Personalization is the name of the customer-service game these days. Look at the recent success of Coke's Share a Coke campaign in Britain, where the brand replaced its name on bottles with 150 of the most popular names in the UK.
As for the fashion industry, personalization is now coming in the form of 3D printing. Forbes reports that San Francisco-based clothing company Continuum creates 3D printed bikinis that consumers design themselves. After customers build out their design and upload their measurements on the company's website, Continuum prints out the final product in nylon. The custom creation costs $275.Continue reading...
Posted by Dale Buss on August 6, 2013 06:17 PM
Since the dawn of manned flight, among the goals of big dreamers were flying an airplane that also is an automobile, and traveling to Mars.
As far as the first goal is concerned: check. The Terrafugia Transition "roadable" aircraft, which debuted at the New York Auto Show last year, made test flights at an experimental-aircraft convention in Wisconsin last week. And in regards to the second goal: We're still working on it, but an outfit called Mars One has come up with a remarkable new twist.
The startup behind the Transition had a successful first public outing for its invention at the EAA AirVenture fly-in in Oshkosh, Wis., which ended last weekend. One of the world's most important venues for showing off experimental and classic aircraft, EAA has had some fatalities over the years. But the Transition garnered nothing but oohs and aahs for its flawless performance at the show, where a prototype of the $279,000 machine indeed rolled down a road and then took off into the air.Continue reading...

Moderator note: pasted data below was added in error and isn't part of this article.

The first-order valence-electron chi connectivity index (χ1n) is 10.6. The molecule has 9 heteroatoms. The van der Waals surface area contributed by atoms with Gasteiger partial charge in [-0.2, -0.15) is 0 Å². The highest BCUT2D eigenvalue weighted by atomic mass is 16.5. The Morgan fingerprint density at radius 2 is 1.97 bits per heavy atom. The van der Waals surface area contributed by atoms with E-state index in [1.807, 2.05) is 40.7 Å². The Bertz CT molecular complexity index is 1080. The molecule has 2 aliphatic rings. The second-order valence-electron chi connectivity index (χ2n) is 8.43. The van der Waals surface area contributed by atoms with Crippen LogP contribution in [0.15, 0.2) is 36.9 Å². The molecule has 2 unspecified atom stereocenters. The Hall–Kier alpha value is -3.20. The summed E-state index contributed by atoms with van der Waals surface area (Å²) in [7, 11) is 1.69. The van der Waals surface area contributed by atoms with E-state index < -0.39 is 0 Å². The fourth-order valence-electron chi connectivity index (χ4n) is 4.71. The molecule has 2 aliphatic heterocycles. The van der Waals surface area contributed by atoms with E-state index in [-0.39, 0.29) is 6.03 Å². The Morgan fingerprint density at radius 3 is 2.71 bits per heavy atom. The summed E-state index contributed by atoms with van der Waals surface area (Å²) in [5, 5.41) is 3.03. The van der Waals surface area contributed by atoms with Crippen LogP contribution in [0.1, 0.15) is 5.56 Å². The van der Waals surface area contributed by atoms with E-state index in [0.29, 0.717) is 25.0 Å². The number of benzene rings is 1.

Posted by Dale Buss on August 5, 2013 06:06 PM
Jeff Bezos revolutionized the internet, e-commerce and bookselling (and then all retail) when he founded Amazon.com. Now he may want to do the same with newspapers, becoming the latest non-news-media figure to invest in a fading American print icon by buying The Washington Post.
It's difficult to believe that the e-tailing magnate will be able to do anything better with the Post than it already has in the traditional world of newsprint and ink, since that business model has become even more decrepit than the brick-and-mortar retail stores supplanted by Amazon's huge digital impact.
Another death knell for newspapers and their traditional ownership was sounded just a few days ago when Boston Red Sox owner and billionaire John Henry rescued the Boston Globe and other local print properties from the hands of the New York Times Co. by buying the once-proud publisher for a measly $70 million. There also remain rumors that the conservative industrialist Koch Brothers, along with several other non-media moguls, harbor a desire to buy Tribune Co., which owns the Los Angeles Times and Chicago Tribune.Continue reading...